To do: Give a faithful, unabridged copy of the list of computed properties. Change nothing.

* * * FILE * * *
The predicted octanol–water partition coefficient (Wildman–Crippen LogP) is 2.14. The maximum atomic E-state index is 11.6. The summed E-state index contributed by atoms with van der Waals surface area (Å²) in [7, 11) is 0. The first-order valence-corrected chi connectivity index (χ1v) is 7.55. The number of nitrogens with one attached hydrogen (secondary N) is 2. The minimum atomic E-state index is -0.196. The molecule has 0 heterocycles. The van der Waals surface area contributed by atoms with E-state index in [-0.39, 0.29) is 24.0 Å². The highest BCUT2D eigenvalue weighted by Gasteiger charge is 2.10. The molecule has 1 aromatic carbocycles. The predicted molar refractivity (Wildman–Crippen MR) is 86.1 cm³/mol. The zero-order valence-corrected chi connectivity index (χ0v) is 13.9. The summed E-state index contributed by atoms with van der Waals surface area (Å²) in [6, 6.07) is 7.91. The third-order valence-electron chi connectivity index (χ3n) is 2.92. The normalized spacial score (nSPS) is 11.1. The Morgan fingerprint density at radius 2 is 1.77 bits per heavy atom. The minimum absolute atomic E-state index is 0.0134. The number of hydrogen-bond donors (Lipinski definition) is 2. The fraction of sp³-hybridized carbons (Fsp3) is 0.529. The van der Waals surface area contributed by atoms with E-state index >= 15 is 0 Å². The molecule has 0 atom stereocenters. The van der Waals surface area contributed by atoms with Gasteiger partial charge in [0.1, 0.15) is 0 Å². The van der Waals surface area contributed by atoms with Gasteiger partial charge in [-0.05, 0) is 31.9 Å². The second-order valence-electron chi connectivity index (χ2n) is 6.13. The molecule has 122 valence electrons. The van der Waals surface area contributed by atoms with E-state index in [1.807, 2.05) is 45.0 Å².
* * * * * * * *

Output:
The predicted octanol–water partition coefficient (Wildman–Crippen LogP) is 2.14. The maximum atomic E-state index is 11.6. The summed E-state index contributed by atoms with van der Waals surface area (Å²) in [7, 11) is 0. The first-order valence-corrected chi connectivity index (χ1v) is 7.55. The number of nitrogens with one attached hydrogen (secondary N) is 2. The minimum atomic E-state index is -0.196. The molecule has 0 heterocycles. The van der Waals surface area contributed by atoms with E-state index in [-0.39, 0.29) is 24.0 Å². The highest BCUT2D eigenvalue weighted by Gasteiger charge is 2.10. The molecule has 1 aromatic carbocycles. The predicted molar refractivity (Wildman–Crippen MR) is 86.1 cm³/mol. The zero-order valence-corrected chi connectivity index (χ0v) is 13.9. The summed E-state index contributed by atoms with van der Waals surface area (Å²) in [6, 6.07) is 7.91. The third-order valence-electron chi connectivity index (χ3n) is 2.92. The normalized spacial score (nSPS) is 11.1. The Morgan fingerprint density at radius 2 is 1.77 bits per heavy atom. The minimum absolute atomic E-state index is 0.0134. The number of hydrogen-bond donors (Lipinski definition) is 2. The fraction of sp³-hybridized carbons (Fsp3) is 0.529. The van der Waals surface area contributed by atoms with E-state index >= 15 is 0 Å². The molecule has 0 atom stereocenters. The van der Waals surface area contributed by atoms with Gasteiger partial charge in [0.1, 0.15) is 0 Å². The van der Waals surface area contributed by atoms with Gasteiger partial charge in [-0.05, 0) is 31.9 Å². The second-order valence-electron chi connectivity index (χ2n) is 6.13. The molecule has 122 valence electrons. The van der Waals surface area contributed by atoms with E-state index in [1.807, 2.05) is 45.0 Å².